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This month I'm going to review some personal experiences with the installation, configuration, debugging, and operation of heterogeneous hardware and software. Of course, because of non-disclosure agreements (NDAs) in place with various organizations, the company names will remain anonymous to protect both the guilty and innocent...and me.
Over the last few years I have been involved with multiple shared file systems designs and installations with Fibre Channel, HBAs, RAID, tapes, and switches. You would think that with all the interoperability testing going on today, everything would be "plug and play" as with Windows XP. In most cases, it works about as well as Windows 2000 plug and play and, in some cases, as well as Windows 98 (sort-of kind-of with a number of gotchas).
Some people start off with an idea for an architecture based on a few PowerPoint slides from a vendor or two and add some of their own ideas based on internal requirements. Based on this, an architecture is defined, often with software and hardware from different vendors. PowerPoint engineering, as this type of engineering is often called, sometimes works and sometimes does not work very well. It then becomes someone's job to make the grandiose ideas work.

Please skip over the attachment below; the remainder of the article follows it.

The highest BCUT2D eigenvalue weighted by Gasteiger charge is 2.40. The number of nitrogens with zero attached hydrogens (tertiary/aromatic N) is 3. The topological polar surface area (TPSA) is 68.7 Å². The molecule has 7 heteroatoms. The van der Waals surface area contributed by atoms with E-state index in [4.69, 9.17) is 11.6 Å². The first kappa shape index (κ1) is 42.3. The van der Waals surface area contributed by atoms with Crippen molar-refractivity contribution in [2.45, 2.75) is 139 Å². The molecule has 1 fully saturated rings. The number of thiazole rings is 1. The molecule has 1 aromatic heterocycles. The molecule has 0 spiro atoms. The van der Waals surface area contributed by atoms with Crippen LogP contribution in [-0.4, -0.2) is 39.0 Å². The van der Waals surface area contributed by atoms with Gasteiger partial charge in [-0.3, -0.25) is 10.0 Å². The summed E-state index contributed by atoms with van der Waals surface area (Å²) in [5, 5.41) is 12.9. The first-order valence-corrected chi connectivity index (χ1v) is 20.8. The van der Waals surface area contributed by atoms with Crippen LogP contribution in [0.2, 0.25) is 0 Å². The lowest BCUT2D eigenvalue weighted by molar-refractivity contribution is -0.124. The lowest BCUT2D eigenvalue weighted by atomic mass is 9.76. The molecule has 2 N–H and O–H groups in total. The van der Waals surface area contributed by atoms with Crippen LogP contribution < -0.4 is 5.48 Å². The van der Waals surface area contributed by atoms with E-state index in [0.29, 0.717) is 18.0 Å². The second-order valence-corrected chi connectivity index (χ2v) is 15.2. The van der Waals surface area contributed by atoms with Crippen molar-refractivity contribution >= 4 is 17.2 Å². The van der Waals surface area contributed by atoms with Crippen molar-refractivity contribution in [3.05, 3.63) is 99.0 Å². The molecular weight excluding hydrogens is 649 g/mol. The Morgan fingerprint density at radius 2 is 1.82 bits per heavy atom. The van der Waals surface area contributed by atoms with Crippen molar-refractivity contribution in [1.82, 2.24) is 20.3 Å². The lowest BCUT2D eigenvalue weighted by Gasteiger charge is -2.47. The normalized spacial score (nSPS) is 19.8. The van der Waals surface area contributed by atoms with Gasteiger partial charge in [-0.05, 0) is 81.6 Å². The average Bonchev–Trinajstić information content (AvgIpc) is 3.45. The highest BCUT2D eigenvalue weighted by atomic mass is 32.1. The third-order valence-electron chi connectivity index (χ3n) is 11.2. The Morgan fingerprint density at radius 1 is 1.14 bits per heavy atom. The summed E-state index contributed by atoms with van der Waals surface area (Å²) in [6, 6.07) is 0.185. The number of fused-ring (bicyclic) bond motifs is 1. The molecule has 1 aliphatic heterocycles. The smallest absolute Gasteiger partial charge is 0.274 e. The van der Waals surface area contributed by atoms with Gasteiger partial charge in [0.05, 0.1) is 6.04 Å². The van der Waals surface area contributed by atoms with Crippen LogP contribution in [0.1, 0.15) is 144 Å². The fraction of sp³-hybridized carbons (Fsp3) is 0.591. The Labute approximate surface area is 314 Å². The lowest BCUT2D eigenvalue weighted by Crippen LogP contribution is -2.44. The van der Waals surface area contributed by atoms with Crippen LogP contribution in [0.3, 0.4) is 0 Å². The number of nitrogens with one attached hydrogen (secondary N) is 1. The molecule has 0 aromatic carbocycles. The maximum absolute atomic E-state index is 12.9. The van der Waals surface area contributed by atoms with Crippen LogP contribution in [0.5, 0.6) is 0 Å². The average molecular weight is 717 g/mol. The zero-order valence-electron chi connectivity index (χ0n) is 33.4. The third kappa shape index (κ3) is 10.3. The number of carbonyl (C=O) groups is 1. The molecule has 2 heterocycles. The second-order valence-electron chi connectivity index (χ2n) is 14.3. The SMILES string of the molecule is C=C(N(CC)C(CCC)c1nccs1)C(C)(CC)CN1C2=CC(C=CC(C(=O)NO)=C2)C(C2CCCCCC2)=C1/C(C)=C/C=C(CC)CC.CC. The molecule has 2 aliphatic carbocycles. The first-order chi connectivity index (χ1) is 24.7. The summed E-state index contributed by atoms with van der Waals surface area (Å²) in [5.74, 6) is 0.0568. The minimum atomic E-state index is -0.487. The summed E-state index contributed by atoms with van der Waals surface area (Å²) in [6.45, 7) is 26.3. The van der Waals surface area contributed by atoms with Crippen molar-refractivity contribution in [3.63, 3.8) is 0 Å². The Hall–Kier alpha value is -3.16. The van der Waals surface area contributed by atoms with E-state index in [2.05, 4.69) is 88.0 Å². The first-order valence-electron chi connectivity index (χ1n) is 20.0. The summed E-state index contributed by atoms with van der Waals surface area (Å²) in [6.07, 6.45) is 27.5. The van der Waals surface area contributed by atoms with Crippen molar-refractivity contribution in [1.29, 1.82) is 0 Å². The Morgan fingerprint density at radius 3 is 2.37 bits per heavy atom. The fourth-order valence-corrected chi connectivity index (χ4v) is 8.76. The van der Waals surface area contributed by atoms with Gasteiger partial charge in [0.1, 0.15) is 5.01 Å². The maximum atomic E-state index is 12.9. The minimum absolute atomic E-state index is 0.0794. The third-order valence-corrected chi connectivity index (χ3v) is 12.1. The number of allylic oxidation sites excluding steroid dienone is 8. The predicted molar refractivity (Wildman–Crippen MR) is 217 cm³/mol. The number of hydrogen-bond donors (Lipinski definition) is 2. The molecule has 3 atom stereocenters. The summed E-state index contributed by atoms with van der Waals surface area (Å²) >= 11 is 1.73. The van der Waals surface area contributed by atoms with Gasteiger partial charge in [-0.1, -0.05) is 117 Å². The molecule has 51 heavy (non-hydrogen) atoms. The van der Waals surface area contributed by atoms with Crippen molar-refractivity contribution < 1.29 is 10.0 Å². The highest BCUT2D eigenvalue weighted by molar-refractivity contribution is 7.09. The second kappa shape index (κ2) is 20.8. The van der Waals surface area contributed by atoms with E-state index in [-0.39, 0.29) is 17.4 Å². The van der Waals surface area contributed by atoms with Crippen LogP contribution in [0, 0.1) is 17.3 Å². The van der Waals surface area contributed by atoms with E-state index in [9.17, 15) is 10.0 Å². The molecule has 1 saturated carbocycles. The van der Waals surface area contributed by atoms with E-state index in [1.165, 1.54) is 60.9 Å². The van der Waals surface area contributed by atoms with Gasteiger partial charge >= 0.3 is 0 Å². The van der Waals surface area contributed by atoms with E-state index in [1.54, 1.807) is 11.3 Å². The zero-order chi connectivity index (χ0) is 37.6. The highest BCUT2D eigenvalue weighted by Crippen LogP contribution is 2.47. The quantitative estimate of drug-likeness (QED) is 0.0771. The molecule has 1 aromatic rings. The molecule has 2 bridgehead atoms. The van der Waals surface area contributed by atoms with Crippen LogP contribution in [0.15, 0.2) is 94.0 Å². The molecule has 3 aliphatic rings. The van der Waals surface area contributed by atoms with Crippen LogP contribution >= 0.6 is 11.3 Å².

Not that I haven't created systems using this method. I call it the "Chinese a Menu" method where you get one or more choices per column. The difference is that I never expect these systems to work without a great deal of hard work, and we always plan extensive integration time to ensure we can get them to operate as expected. And sometimes even the best architectures cannot be made to work without changes from the hardware or software vendor.
Step One: Hardware
In complex architectures, picking hardware that works together is not always as easy as it seems. Severs, HBAs, FC Switches, RAIDs, and tapes from vendors have a matrix of what the vendor certifies interoperable with what other vendor products.
You might have a server that works with a certain HBA, and that HBA is certified with a specific FC switch and RAID, but your tape drives are certified with a different FC switch and/or different HBA. Fibre Channel tapes generally add more complexity to choosing hardware, given that tape error recovery is different and more complicated than RAID or disk error recovery. SCSI-connected tapes add additional issues if they are connected via a Fibre Channel-to-SCSI converter.
Finding error issues with HBAs is never any fun at all. The meanings of the errors that are tracked are often not well defined. Some errors messages are sent to system logs, but others are often only tracked within the HBA driver. Sometimes a GUI can be used to browse these error conditions. I have seen where driver configuration files are used to set the level of error tracking within the HBA driver and output to either the system log or HBA GUI.